During their reign, not a single lion from other prides could enter their territory and if any beast tried to intrude, it was killed instantaneously. Labelled as sadistic and ruthless, these six coldblooded lions were a formidable force that wiped out entire prides only to stamp their supremacy in the region. What came across as unnatural behaviour was when field guides and rangers saw that these lions killed their own cubs to eliminate future competition. But that was not the end of their brutal behaviour. These lions fed on the flesh of their dead cubs too! And that was just the beginning of their vicious activities.
Once a young male lion from Manjigilane pride tried to show his dominance, but Mr. T and Kinky Tail, in an act of defiance, tore apart the young lion, shattering his pelvic bones and then ate away the soft flesh of its underbelly. Wounded and tired the two dreadful brothers continued their cannibalistic behaviour and same was the case with the other four lions that guarded the southern territory. In just a year, these six brutal brothers took down a hundred others of their own kin, including females and young ones to prove their power in the land.
End of an era
It was in the year 2010 when a new pride of Manjigilane lions had tried to take control of the Sabi Sands, when the death of Kinky Tail was recorded for the world to witness. In a battle that lasted for hours, Kinky Tail was taken down in the same way; he and his ferocious brother Mr. T hunted all their lives. The young lions tore Kinky Tail’s body apart and left him to die, leaving Mr. T almost orphaned. The lone lion then moved towards the south to be with his four other brothers, who by now, had prides of their own.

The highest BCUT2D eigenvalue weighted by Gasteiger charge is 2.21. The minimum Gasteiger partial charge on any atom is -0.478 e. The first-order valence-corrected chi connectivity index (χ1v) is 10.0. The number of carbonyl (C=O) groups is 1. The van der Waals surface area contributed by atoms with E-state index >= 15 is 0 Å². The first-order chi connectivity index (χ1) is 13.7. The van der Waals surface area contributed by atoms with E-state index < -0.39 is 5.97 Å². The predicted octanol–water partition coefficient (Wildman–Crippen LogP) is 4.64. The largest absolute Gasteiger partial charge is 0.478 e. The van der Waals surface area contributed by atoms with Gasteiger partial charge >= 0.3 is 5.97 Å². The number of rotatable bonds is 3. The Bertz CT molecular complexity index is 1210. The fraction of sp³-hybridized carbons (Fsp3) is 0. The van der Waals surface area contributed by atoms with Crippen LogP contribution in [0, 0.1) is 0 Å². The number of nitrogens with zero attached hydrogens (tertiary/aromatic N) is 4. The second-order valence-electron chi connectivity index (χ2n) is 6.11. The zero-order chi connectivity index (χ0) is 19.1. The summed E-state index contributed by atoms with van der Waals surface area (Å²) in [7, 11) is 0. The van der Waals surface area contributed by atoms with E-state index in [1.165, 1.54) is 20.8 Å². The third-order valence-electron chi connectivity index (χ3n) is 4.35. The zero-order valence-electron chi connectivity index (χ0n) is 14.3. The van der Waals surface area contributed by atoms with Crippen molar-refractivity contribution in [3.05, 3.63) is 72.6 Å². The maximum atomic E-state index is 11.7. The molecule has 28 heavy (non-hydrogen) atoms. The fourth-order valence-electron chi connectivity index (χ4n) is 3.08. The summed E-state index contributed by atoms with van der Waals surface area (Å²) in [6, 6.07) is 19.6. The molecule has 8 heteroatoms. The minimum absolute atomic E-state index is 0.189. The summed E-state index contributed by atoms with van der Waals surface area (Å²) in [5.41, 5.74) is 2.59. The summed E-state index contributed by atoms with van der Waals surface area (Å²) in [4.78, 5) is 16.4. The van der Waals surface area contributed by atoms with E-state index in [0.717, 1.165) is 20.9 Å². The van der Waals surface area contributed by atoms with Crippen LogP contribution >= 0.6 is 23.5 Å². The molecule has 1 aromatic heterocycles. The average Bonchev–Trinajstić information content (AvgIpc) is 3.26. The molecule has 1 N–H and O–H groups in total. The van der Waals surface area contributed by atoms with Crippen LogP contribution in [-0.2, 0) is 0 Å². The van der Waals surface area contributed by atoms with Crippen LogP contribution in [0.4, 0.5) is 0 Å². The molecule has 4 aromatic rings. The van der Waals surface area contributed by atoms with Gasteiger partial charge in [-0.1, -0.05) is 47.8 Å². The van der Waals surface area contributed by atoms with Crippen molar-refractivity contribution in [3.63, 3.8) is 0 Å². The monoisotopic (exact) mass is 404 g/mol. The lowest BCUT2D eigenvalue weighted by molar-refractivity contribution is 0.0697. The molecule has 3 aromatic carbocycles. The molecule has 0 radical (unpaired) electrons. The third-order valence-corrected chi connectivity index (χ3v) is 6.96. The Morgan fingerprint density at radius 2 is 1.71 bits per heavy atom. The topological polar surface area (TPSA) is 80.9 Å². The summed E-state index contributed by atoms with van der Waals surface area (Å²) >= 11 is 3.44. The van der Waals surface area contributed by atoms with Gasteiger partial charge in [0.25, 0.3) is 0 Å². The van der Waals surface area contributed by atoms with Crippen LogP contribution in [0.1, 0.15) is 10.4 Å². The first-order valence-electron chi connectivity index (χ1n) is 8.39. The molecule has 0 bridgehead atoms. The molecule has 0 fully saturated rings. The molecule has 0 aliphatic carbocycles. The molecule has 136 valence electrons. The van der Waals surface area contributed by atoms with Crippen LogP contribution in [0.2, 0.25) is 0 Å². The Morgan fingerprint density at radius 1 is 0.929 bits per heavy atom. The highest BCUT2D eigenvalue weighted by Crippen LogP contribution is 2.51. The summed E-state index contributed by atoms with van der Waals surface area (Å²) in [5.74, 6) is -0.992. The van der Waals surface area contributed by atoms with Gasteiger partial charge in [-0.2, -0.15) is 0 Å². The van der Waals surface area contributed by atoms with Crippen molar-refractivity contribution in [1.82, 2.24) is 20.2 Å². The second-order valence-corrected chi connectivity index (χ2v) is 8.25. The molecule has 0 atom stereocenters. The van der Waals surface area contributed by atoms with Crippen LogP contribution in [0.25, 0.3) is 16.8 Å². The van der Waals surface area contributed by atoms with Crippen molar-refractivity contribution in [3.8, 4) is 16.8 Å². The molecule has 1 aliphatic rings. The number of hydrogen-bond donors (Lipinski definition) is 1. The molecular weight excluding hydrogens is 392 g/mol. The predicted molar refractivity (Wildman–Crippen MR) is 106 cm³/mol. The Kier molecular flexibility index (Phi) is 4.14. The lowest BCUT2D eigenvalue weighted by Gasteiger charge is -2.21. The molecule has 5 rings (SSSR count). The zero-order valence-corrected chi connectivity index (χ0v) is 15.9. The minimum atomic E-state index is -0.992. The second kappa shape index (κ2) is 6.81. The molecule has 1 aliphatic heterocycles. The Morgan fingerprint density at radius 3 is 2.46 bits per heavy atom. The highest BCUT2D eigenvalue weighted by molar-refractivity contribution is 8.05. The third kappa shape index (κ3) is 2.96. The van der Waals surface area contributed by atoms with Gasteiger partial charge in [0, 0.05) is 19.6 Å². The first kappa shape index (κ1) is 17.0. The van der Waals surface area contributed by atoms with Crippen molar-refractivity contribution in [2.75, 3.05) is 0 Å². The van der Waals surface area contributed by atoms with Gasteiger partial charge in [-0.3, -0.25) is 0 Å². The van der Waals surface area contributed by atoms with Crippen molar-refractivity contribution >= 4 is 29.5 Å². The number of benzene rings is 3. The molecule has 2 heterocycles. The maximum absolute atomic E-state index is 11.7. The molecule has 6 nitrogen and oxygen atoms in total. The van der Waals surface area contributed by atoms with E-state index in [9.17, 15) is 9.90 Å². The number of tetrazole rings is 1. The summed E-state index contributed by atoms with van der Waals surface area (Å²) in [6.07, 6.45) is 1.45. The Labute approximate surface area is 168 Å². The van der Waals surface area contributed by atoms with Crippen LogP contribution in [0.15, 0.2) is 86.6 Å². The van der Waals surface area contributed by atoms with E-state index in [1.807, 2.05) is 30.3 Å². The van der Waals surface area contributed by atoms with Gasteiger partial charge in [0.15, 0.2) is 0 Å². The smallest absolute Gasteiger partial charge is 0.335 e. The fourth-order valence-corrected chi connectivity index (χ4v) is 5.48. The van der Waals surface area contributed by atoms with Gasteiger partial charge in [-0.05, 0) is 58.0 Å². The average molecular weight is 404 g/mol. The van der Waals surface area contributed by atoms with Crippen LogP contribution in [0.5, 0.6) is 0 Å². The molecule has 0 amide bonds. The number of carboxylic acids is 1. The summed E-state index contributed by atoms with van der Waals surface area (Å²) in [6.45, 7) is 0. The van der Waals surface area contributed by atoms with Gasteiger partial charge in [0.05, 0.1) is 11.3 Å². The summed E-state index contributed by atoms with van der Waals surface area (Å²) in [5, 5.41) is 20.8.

In the next few months, these five lions managed to keep off competition, mate and take over new prides, but their reign had eventually started to come to an end. Rasta was the first to be killed in July 2010 by a young Manjigilane coalition in an intense fight. Dreadlocks went missing in the same year after he did not return from a night stroll. Some believe that poachers could have killed him or he was taken down by another coalition of lions. Mr. T was killed by the Selati pride in March 2012 in the same way as Kinky Tail was killed by a group of young males – ambushed and subdued. Makulu died during a confrontation with males of the Kruger pride in January 2013. Nobody knows for sure what happened to Pretty Boy or how he died, but rangers speculate that when he was last sighted, he looked thin and weak and could have died of starvation.
Ruling with an iron paw between the years 2006 and 2012, this extremely rare coalition of six cannibalistic lions, reigned terror and wiped out prides that posed a threat to them. Despite the area ruled by eight other prides during their time, none stood a chance at dominance for they were dealing with an aggressive and brutal lot of lions that was never seen before in the wild, killing and eating their own kith and kin. This band of five brothers and one half-brother has an entire documentary filmed on them titled ‘Brothers in Blood: The Lions of Sabi Sand Mapogo’, which proves how these legendary majestic beasts once ruled the wild.
Enjoyed this article? Also, check out “Tsavo Man-Eaters: A Pair of Rogue Lions That Killed Nearly 135 People“.